If you’ve exhausted the replay value of Limbo, Badland or Oscura, try the new game from Headup Games developed by an indie developer Lukas Navratil, with wonderful art work by Petr Stefek and awesome ambient sound score by Matt Steed.
Toby The Secret Mine is in the minimalist art category dubbed the silhouette style. Hence, the reference to Limbo and Badland. In fact, Toby looks so good I got completely immersed in the atmosphere right off the bat. The mesmerizing colors of the detailed background, the surprisingly realistic weather conditions like dry leaves and dust or pollen, the wind and the rain, or the striking sun add to the immersion effect. Besides, the world of Toby is populated with different kinds of critters that may not have any effect or part in the gameplay, but add more visual and ambient variety and livelihood to the entire experience. The music is gorgeous, and all the pieces of the art puzzle blend together to create a world full of mystery, danger and adventure.
Toby is a little guy of a curious breed that looks like a little devil. It appears the dwellers of his town have been kidnapped by a big guy with red eyes, and whoever ventured to free them has not returned. So, Toby takes the matters in his hands and sets out to chase the red-eyed sadist that keeps his compatriots in cages and does God knows what to them. One by one, Toby frees his buddies, but it’s easier said than done.
Toby The Secret Mine is a 2D side scrolling platformer with four buttons, on screen controllers. They’re very intuitive and I did not need any tutorial to get the hang of them. On the left, there are two buttons to run forward and backwards. On the right, there are two buttons to jump and to interact with stuff.
Toby chases the red-eyed devil across the Saw-like environments – creepy as hell, beautiful as any other place on earth. There are woods, and mines, and swamps, and dungeons, and some awfully claustrophobic passages, and water, and holes, and all sorts of deadly traps and contraptions to get you lost and scratching your head.
Since the game is in the silhouette style, you won’t be able to see the details of the contraptions, and it adds more mystery to the exploration. Sometimes, you would enter into a black wall, without knowing if you’re moving at all since you can no longer see Toby. And then boom, he stumbles onto something that activates a trigger, and all of a sudden you get a glimpse at a corridor he’s crawling, and the levers or switches he needs to activate. You never know what they do, but once you activate them you get a general idea of what to do next. These switches are highlighted with a bleak white glow, so tap that circle icon to interact with the object to find out what it does.
You will die a lot, and even though the game keeps the track record of your deaths and the number of freed compatriots, there is no punishment for dying other than getting back to the last checkpoint. Here is one curious thing about the checkpoints – you never know where they are. Sometimes, you revert to different stage, depending on whether you are playing continuously the same gameplay session, or get back to the game after a while. For example, when you play continuously and die, you get respawned in a place very close to where you dies. However, if you close the game, and get back to it later, you will respawn at the beginning of a level. Or, so it seems.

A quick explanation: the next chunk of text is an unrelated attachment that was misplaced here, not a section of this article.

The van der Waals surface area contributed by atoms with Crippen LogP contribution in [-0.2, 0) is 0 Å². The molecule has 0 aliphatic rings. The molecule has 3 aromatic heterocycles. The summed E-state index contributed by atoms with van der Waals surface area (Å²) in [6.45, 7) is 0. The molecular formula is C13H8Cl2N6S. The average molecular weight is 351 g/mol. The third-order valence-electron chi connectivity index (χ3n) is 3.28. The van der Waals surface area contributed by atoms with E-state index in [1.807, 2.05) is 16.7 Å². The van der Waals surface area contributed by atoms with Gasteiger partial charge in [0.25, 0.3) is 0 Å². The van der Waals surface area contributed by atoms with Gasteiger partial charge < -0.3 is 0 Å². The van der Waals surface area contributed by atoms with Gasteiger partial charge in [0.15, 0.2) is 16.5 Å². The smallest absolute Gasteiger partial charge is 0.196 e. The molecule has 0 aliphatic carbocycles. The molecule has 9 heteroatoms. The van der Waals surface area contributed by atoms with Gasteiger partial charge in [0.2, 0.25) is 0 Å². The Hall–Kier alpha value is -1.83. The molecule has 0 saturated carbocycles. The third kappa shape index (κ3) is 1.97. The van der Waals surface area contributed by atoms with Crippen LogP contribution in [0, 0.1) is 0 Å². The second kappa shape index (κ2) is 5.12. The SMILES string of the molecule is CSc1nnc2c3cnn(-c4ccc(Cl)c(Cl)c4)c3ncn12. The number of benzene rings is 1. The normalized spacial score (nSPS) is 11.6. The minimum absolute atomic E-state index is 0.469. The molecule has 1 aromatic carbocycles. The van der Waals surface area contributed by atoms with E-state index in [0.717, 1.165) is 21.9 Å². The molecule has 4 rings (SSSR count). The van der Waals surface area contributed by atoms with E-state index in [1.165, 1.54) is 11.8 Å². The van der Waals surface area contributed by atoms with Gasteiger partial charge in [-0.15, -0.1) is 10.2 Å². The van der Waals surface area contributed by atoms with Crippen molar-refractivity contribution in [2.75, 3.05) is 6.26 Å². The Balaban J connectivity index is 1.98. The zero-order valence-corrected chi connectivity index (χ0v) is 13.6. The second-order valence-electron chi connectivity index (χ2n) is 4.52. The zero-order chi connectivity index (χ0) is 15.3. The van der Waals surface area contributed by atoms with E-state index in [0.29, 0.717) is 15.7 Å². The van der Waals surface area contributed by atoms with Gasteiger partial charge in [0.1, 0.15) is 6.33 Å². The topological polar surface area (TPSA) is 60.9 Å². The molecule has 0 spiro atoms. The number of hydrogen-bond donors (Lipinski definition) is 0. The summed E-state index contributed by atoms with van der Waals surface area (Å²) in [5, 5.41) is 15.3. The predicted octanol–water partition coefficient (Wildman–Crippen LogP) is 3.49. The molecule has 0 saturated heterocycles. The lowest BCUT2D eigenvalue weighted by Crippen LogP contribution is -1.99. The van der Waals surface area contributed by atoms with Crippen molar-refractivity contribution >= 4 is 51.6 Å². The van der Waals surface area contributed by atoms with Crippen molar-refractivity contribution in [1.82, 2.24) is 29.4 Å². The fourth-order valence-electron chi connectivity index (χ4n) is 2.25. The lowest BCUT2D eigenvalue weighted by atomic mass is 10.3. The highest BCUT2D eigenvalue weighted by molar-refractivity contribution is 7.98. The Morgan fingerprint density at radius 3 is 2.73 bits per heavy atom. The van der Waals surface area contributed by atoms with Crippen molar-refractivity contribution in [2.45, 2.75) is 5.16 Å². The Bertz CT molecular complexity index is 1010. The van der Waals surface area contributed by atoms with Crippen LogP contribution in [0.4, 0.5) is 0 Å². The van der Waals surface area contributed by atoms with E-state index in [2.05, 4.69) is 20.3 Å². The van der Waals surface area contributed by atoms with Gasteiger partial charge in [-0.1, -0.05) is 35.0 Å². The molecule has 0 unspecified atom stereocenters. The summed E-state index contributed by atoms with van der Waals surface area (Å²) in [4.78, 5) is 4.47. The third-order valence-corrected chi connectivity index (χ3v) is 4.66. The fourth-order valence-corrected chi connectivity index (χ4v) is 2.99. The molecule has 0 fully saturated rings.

So, Toby gets eaten by giant carnivorous plants, gets squashed by giant lava rocks, or shot by an arrow, or drowned in a swamp, or dies many nasty deaths while you figure out how to get him past the traps set up by a horrible mind.
Every once in a while you will find a caged buddy and once Toby reaches the cage, his friend gets free. The game keeps track of the buddies you freed, but there is no way of telling where the cages are. You never know if the stage you just cleared had some areas you might have missed, and the trapped Tobies are still somewhere in the cages. I guess you will know that when you clear the game completely.
The game is immersing and quite challenging, which adds to the replay value. However, I don’t see myself replaying it when I get to the finish line.
I have read a few reviews on the iTunes store, and a review on one of the mainstream gaming websites, complaining about the controls and how the bugs affect the gameplay. I am playing on a Samsung tablet, and have not encountered any lags or bugs whatsoever. The controls are responsive and easy to master; I find the gameplay experience quite fluid and consistent, logical and intuitive. So, I totally disagree with the bad ratings there, but I suppose the performance issues could be device-specific.
There might be no innovation in the area of the story, but the atmosphere, the art work and the gameplay are engrossing and very well worth the dig. The game is slightly overpriced, but it’s also void of ads, IAPs, currencies and all that freemium jazz. I cast my vote in favor of the premium model here, although a short discount offer would help the game boost the sales and spread the word.
Gorgeous art work, eerie and stunning silhouette-style visuals
Solid platformer gameplay
Decent difficulty; the game lets you explore
Responsive and simple controls
Premium, no IAPs, no life limit or energy caps
Some users report performance issues, mostly on iOS
Respawning after you close the game takes you to the beginning of a stage instead of where you died
The fans of Leo’s Fortune, Nihilumbra, Badland or Limbo will love Toby The Secret Mine, and we totally recommend it. I dare say I like its visuals more than the grim world of Limbo, but that’s just me. It’s a solid platformer, with lots of challenges and puzzles to sort out, a vibrant and beautiful world to behold, and a surprisingly engrossing gameplay. It’s also on Steam.
You might also like: Top 25 Gorgeously Dark and Atmospheric Mobile Games, Badland, Leo’s Fortune, Seashine.